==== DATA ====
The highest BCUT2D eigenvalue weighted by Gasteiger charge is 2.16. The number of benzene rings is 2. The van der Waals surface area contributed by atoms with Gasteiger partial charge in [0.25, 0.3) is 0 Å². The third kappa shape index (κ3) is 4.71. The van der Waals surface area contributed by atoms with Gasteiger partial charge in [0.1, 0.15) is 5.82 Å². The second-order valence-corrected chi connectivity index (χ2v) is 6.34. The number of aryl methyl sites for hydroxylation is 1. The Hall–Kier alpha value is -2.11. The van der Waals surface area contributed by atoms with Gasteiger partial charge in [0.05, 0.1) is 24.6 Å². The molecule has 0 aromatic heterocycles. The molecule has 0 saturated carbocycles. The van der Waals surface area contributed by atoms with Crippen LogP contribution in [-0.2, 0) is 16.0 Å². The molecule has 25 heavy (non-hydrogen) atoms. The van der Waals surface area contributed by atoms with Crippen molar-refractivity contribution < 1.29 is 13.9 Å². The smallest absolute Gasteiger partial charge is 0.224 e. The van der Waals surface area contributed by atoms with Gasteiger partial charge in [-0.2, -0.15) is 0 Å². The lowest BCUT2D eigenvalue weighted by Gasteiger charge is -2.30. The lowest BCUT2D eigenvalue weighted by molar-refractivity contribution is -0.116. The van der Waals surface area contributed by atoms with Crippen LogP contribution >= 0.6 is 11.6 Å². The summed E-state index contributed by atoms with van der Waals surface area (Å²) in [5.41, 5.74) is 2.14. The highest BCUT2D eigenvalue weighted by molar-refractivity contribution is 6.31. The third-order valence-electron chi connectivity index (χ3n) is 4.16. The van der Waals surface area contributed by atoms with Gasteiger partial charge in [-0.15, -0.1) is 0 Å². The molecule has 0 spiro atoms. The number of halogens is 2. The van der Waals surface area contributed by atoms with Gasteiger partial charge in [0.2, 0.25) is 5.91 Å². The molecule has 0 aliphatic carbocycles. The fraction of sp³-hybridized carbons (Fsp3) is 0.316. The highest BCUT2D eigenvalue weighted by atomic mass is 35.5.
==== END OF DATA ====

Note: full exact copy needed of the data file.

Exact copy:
The highest BCUT2D eigenvalue weighted by Gasteiger charge is 2.16. The number of benzene rings is 2. The van der Waals surface area contributed by atoms with Gasteiger partial charge in [0.25, 0.3) is 0 Å². The third kappa shape index (κ3) is 4.71. The van der Waals surface area contributed by atoms with Gasteiger partial charge in [0.1, 0.15) is 5.82 Å². The second-order valence-corrected chi connectivity index (χ2v) is 6.34. The number of aryl methyl sites for hydroxylation is 1. The Hall–Kier alpha value is -2.11. The van der Waals surface area contributed by atoms with Gasteiger partial charge in [0.05, 0.1) is 24.6 Å². The molecule has 0 aromatic heterocycles. The molecule has 0 saturated carbocycles. The van der Waals surface area contributed by atoms with Crippen LogP contribution in [-0.2, 0) is 16.0 Å². The molecule has 25 heavy (non-hydrogen) atoms. The van der Waals surface area contributed by atoms with Crippen molar-refractivity contribution < 1.29 is 13.9 Å². The smallest absolute Gasteiger partial charge is 0.224 e. The van der Waals surface area contributed by atoms with Gasteiger partial charge in [-0.2, -0.15) is 0 Å². The lowest BCUT2D eigenvalue weighted by Gasteiger charge is -2.30. The lowest BCUT2D eigenvalue weighted by molar-refractivity contribution is -0.116. The van der Waals surface area contributed by atoms with Crippen LogP contribution >= 0.6 is 11.6 Å². The summed E-state index contributed by atoms with van der Waals surface area (Å²) in [5.41, 5.74) is 2.14. The highest BCUT2D eigenvalue weighted by molar-refractivity contribution is 6.31. The third-order valence-electron chi connectivity index (χ3n) is 4.16. The van der Waals surface area contributed by atoms with Gasteiger partial charge in [-0.15, -0.1) is 0 Å². The molecule has 0 spiro atoms. The number of halogens is 2. The van der Waals surface area contributed by atoms with Gasteiger partial charge in [0.2, 0.25) is 5.91 Å². The molecule has 0 aliphatic carbocycles. The fraction of sp³-hybridized carbons (Fsp3) is 0.316. The highest BCUT2D eigenvalue weighted by atomic mass is 35.5.